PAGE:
Research by Stamford, Conn.-based Gartner Inc. indicates that half of SMBs will go out of business within three years if they cannot recover data within 24 hours of a disaster, raising the importance of a comprehensive data storage and retrieval system, coupled with a comprehensive business recovery plan. The good news is that data storage hardware prices have been dropping.
Hilton Grand Vacations Co., a division of Hilton Hotels Corp. based in Orlando, Fla., develops, markets and operates 27 vacation ownership resorts in popular tourist destinations and employs more than 2,000 people. Travis McCulloch, systems engineer, says the company has spent close to $1 million during the past 18 months to improve its storage system, including remote storage so each site doesn't have to be responsible for its own backups.
"Typically, the resorts don't have an advanced IT staff, and some have no IT staff," McCulloch said. "We were asking the sales offices to do something that we should take care of for the company. We're trying to make it easier on users so all offices can have the same level of service as the corporate office."
The new storage system offers encryption capabilities for added data security, a wide-area file services system, network-attached storage, a new tape library and a new disk system. This setup has reduced the amount of data flowing through the wide area network by 80% due to the reduction of redundant backups.
"A lot [of the system] was driven by the needs of the corporate office for more storage, and for a little bit more we have been able to handle the remote sites," McCulloch said.
Schulz said SMBs of any size should have not only a comprehensive methodology around storing and backing up data on a regular basis, but also a business continuance plan should disaster befall the company. "Not just a data recovery system," Schulz said, "but a plan to run your business elsewhere."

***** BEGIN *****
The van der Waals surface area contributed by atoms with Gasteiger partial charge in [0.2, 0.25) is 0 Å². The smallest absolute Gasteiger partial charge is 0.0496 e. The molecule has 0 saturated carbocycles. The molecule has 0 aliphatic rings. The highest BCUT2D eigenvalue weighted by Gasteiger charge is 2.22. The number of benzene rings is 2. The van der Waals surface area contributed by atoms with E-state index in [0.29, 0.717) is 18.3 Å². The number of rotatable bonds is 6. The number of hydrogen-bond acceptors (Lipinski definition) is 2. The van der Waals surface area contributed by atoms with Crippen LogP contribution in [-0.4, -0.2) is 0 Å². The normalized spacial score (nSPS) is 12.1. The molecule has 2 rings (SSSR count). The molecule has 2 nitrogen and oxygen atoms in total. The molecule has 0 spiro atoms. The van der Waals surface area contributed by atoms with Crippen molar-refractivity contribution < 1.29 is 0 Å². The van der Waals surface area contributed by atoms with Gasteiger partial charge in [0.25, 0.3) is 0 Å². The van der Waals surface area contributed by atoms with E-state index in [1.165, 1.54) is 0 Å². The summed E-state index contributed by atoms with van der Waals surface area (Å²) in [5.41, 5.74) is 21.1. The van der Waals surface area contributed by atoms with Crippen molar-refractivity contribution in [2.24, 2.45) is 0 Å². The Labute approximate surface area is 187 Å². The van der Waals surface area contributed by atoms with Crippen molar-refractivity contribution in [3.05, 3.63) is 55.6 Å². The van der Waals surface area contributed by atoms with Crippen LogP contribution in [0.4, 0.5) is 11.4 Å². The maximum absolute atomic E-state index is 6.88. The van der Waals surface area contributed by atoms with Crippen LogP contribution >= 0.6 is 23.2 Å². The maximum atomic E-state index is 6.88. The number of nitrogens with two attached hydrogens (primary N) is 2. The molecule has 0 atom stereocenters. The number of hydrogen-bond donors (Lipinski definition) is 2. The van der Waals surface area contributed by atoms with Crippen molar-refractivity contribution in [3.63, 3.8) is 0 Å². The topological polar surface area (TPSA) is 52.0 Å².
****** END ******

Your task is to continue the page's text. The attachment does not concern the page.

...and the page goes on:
Storage solutions for SMBs need not be as complex as systems for enterprise companies, but enterprise-quality systems at a price most SMBs can afford are showing up in the market. The real savings come not when the system is installed but in its day-to-day operation, Schulz notes.
When John Greiner began his job as CTO at Legal Services for New York City (LSNY) in 2002, the database infrastructure was a hodgepodge of systems cobbled together at each of the nonprofit law firm's 16 offices by consultants, volunteers and staff members with an interest in technology.
"As an attorney myself, I look at [data storage] as a critical piece," Greiner said. "If you don't have what you need when you need it, all is for naught." And since LSNY works with low-income clients mainly on housing issues, a missed deadline can mean an eviction.
"In 2002, every office was doing its own thing: own database, own email server, own backup solution -- or no backup solution, in the case of a couple of offices," Greiner said.
Working with an outsourced telephony provider, LSNY moved to a central data hub environment with two data centers and a SAN so workers in remote locations can access files in real time. Files more than two weeks old are moved to the library for longer-term storage.
"Over a period of two to three years, we've gotten all of our money back with a high level of security," Greiner said. "We know our data are backed up and secure in two locations."
When shopping for a storage system, Schulz advises looking at systems that can grow with the company. "Remember that SMBs grow up," Schulz said. "Five to 10 years ago, eBay, Google and Yahoo were SMBs, and now they are enterprises."
Matt Bolch is a contributing writer based in Atlanta. You can read more about him at www.mattbolch.com.
This was first published in September 2006